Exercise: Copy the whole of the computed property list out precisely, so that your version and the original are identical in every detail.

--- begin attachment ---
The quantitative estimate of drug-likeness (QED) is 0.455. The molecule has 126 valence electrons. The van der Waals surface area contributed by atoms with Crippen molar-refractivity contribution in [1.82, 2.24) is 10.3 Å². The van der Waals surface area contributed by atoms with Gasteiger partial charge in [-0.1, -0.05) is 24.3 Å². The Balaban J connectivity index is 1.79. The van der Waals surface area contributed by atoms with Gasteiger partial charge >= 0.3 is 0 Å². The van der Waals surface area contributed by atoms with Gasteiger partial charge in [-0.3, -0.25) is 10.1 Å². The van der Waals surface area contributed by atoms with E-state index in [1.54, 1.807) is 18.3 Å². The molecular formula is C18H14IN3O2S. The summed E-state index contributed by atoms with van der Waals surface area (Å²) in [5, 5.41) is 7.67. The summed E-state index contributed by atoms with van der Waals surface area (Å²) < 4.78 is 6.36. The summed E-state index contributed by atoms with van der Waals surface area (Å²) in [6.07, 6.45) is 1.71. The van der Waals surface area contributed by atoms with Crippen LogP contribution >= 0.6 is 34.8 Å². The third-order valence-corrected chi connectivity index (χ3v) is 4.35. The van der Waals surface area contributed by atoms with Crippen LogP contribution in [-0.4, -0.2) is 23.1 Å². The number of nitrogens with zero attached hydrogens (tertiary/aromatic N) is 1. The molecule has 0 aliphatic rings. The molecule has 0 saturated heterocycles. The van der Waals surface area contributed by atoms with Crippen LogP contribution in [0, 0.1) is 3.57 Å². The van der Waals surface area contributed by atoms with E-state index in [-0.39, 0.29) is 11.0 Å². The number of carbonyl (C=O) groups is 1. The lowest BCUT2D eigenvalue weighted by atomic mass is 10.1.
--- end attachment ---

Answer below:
The quantitative estimate of drug-likeness (QED) is 0.455. The molecule has 126 valence electrons. The van der Waals surface area contributed by atoms with Crippen molar-refractivity contribution in [1.82, 2.24) is 10.3 Å². The van der Waals surface area contributed by atoms with Gasteiger partial charge in [-0.1, -0.05) is 24.3 Å². The Balaban J connectivity index is 1.79. The van der Waals surface area contributed by atoms with Gasteiger partial charge >= 0.3 is 0 Å². The van der Waals surface area contributed by atoms with Gasteiger partial charge in [-0.3, -0.25) is 10.1 Å². The van der Waals surface area contributed by atoms with E-state index in [1.54, 1.807) is 18.3 Å². The molecular formula is C18H14IN3O2S. The summed E-state index contributed by atoms with van der Waals surface area (Å²) in [5, 5.41) is 7.67. The summed E-state index contributed by atoms with van der Waals surface area (Å²) < 4.78 is 6.36. The summed E-state index contributed by atoms with van der Waals surface area (Å²) in [6.07, 6.45) is 1.71. The van der Waals surface area contributed by atoms with Crippen LogP contribution >= 0.6 is 34.8 Å². The third-order valence-corrected chi connectivity index (χ3v) is 4.35. The van der Waals surface area contributed by atoms with Crippen LogP contribution in [-0.4, -0.2) is 23.1 Å². The number of nitrogens with zero attached hydrogens (tertiary/aromatic N) is 1. The molecule has 0 aliphatic rings. The molecule has 0 saturated heterocycles. The van der Waals surface area contributed by atoms with Crippen LogP contribution in [0, 0.1) is 3.57 Å². The van der Waals surface area contributed by atoms with E-state index in [-0.39, 0.29) is 11.0 Å². The number of carbonyl (C=O) groups is 1. The lowest BCUT2D eigenvalue weighted by atomic mass is 10.1.